Down Payment vs. Paying Bills? What to do!?

Everyone, from first time home buyers to current homeowners are always curious to know, "If I should pay off some outstanding debt, small or large. Or just bunker down and save for a down payment on a house?" I want to keep in mind that Matthew Boyce or my group are not financial advisors, but Home Mortgage Lenders.  This open conversation and reasoning is to support your decision. I will do my best to answer your questions relative to your situation. Moreover, this came topic came to life, as a close friend, whom is 29 is in this SAME dilemma. I helped him, so I plan on doing the same with you. 

Down Payment: The In's and Out's

The idea of buying a home is a great idea. Renting for years puts a burden on certain people and delivers zero tangibility in a home that you have lived at for a number of years. There are multiple products that Evesham Mortgage offers, for example an FHA Loan offers a low down payment, you'll need some cash at the closing table. Saving now and saving smart will allow you to feel comfortable making this purchase.

The downside to saving for a long time to make a comfortable down payment is that you're maybe paying Rent. The large sum of cash that you have on hand may not be necessary for getting a pre-approval and getting into that desired home.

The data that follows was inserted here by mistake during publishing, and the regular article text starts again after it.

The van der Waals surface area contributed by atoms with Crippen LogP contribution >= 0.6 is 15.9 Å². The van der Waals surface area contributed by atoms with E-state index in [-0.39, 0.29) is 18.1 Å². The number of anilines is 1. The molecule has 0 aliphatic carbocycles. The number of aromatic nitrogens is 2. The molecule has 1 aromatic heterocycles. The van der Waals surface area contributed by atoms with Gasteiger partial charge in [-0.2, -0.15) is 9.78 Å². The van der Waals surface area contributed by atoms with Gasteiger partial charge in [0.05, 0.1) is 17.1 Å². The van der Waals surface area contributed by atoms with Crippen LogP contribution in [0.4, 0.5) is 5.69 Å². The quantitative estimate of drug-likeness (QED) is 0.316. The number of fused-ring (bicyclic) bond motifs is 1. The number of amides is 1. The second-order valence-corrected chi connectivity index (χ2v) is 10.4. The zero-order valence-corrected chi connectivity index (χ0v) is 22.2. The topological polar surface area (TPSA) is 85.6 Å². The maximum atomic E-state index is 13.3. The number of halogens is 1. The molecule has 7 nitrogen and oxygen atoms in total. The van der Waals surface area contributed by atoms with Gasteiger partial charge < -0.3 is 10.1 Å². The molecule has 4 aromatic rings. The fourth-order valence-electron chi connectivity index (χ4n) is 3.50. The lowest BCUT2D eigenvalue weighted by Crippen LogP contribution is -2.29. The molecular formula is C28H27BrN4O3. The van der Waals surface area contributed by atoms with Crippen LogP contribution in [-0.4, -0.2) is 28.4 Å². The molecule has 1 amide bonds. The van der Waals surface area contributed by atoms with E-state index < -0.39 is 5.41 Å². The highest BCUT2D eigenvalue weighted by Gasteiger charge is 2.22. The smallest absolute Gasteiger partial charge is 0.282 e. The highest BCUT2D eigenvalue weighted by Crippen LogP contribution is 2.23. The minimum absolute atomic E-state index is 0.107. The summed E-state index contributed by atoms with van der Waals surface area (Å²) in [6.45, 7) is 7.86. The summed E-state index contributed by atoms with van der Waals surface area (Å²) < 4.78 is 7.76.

It is important to look at your options, your monthly bills and debts and go accordingly. Could you work with the FHA down payment requirement of 3.5%? Do you want to reach $10,000 and then move forward? 

Paying off Bills: The Pros and Cons

Paying bills is an obligation and no one can admit that it is acceptable not to pay bills. The question presented here is, do you pay off all your bills and be debt-free before you buy a home? Not necessarily. 

When your paying off bills, specifically credit lines, reducing them down can be definitely positive on your score. However, paying them fully off and closing the credit line can have a negative impact. The familiar tip from professionals is to keep credit lines at or below 30% of their limits. For example, if you have a $2,500 limit, should not exceed $750. 

Now if your paying off a collection, you should talk to a mortgage advisor. From my experiences, it is great to see a collection not on a credit report. So paying it off is great in the long run for any individual, however, this brings your report current. Which may have a negative impact in the immediate future. 

Last Call

It all fizzles down to you and your lifestyle and your financial situation. Are you a person that can pay bills and save up for a down payment? Are you paying the minimum on your credit cards to save cash for a down payment? Everyone should look at their income and debts once a month to analyze and understand their obligations. If you feel the necessity to talk to a mortgage professional on getting a pre-approval and understand the down payment for that desired home, then take the leap.